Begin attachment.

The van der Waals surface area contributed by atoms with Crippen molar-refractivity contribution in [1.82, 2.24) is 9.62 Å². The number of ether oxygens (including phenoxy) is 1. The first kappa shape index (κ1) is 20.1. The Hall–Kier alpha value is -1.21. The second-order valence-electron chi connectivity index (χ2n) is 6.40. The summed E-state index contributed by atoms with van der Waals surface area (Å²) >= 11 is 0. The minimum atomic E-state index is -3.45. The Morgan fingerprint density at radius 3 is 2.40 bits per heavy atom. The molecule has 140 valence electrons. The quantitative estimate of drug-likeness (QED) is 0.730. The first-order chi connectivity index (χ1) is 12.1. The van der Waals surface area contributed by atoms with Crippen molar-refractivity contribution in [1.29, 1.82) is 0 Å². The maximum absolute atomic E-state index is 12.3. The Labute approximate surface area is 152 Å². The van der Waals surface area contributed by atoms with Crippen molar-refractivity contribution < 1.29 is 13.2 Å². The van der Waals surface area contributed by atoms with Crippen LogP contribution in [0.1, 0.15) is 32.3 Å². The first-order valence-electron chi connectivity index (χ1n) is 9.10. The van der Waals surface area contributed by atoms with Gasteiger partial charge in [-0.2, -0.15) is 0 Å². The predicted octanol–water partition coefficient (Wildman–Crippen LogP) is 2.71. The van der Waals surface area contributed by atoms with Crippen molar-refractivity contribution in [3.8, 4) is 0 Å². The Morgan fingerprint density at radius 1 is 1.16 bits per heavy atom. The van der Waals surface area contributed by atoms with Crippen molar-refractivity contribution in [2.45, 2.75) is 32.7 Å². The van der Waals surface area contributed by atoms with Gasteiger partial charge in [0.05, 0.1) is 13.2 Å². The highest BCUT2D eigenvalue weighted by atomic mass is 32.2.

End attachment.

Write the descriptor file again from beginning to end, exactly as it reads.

The van der Waals surface area contributed by atoms with Crippen molar-refractivity contribution in [1.82, 2.24) is 9.62 Å². The number of ether oxygens (including phenoxy) is 1. The first kappa shape index (κ1) is 20.1. The Hall–Kier alpha value is -1.21. The second-order valence-electron chi connectivity index (χ2n) is 6.40. The summed E-state index contributed by atoms with van der Waals surface area (Å²) >= 11 is 0. The minimum atomic E-state index is -3.45. The Morgan fingerprint density at radius 3 is 2.40 bits per heavy atom. The molecule has 140 valence electrons. The quantitative estimate of drug-likeness (QED) is 0.730. The first-order chi connectivity index (χ1) is 12.1. The van der Waals surface area contributed by atoms with Crippen molar-refractivity contribution in [1.29, 1.82) is 0 Å². The maximum absolute atomic E-state index is 12.3. The Labute approximate surface area is 152 Å². The van der Waals surface area contributed by atoms with Crippen molar-refractivity contribution < 1.29 is 13.2 Å². The van der Waals surface area contributed by atoms with Crippen LogP contribution in [0.1, 0.15) is 32.3 Å². The first-order valence-electron chi connectivity index (χ1n) is 9.10. The van der Waals surface area contributed by atoms with Gasteiger partial charge in [-0.2, -0.15) is 0 Å². The predicted octanol–water partition coefficient (Wildman–Crippen LogP) is 2.71. The van der Waals surface area contributed by atoms with Crippen molar-refractivity contribution in [3.8, 4) is 0 Å². The Morgan fingerprint density at radius 1 is 1.16 bits per heavy atom. The van der Waals surface area contributed by atoms with Crippen molar-refractivity contribution in [2.45, 2.75) is 32.7 Å². The van der Waals surface area contributed by atoms with Gasteiger partial charge in [0.05, 0.1) is 13.2 Å². The highest BCUT2D eigenvalue weighted by atomic mass is 32.2.